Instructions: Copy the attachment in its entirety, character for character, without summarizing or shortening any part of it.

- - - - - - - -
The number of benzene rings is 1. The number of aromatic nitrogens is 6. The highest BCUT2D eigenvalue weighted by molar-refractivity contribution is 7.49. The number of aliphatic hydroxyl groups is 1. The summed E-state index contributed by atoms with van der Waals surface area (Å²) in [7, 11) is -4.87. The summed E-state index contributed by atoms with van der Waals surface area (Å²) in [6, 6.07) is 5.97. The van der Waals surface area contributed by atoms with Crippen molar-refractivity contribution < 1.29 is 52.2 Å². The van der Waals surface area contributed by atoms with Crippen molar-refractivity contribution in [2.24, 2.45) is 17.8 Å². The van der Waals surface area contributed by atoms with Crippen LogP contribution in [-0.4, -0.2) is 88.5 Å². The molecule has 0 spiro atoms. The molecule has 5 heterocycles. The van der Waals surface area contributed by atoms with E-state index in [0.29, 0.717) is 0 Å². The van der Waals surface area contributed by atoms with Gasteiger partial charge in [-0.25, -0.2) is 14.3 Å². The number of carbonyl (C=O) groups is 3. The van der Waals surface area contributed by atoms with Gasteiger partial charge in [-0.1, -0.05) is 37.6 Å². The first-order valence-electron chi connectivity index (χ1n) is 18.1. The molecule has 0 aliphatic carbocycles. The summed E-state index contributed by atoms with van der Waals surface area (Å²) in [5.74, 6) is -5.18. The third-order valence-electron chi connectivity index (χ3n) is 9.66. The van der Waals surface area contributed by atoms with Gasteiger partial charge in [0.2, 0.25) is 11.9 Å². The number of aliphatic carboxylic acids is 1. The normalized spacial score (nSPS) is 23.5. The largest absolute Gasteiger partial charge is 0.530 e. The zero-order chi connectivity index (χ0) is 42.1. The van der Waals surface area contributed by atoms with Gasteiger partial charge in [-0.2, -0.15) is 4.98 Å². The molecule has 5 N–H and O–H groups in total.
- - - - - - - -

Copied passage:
The number of benzene rings is 1. The number of aromatic nitrogens is 6. The highest BCUT2D eigenvalue weighted by molar-refractivity contribution is 7.49. The number of aliphatic hydroxyl groups is 1. The summed E-state index contributed by atoms with van der Waals surface area (Å²) in [7, 11) is -4.87. The summed E-state index contributed by atoms with van der Waals surface area (Å²) in [6, 6.07) is 5.97. The van der Waals surface area contributed by atoms with Crippen molar-refractivity contribution < 1.29 is 52.2 Å². The van der Waals surface area contributed by atoms with Crippen molar-refractivity contribution in [2.24, 2.45) is 17.8 Å². The van der Waals surface area contributed by atoms with Crippen LogP contribution in [-0.4, -0.2) is 88.5 Å². The molecule has 0 spiro atoms. The molecule has 5 heterocycles. The van der Waals surface area contributed by atoms with E-state index in [0.29, 0.717) is 0 Å². The van der Waals surface area contributed by atoms with Gasteiger partial charge in [-0.25, -0.2) is 14.3 Å². The number of carbonyl (C=O) groups is 3. The van der Waals surface area contributed by atoms with Gasteiger partial charge in [-0.1, -0.05) is 37.6 Å². The first-order valence-electron chi connectivity index (χ1n) is 18.1. The molecule has 0 aliphatic carbocycles. The summed E-state index contributed by atoms with van der Waals surface area (Å²) in [5.74, 6) is -5.18. The third-order valence-electron chi connectivity index (χ3n) is 9.66. The van der Waals surface area contributed by atoms with Gasteiger partial charge in [0.2, 0.25) is 11.9 Å². The number of aliphatic carboxylic acids is 1. The normalized spacial score (nSPS) is 23.5. The largest absolute Gasteiger partial charge is 0.530 e. The zero-order chi connectivity index (χ0) is 42.1. The van der Waals surface area contributed by atoms with Gasteiger partial charge in [-0.2, -0.15) is 4.98 Å². The molecule has 5 N–H and O–H groups in total.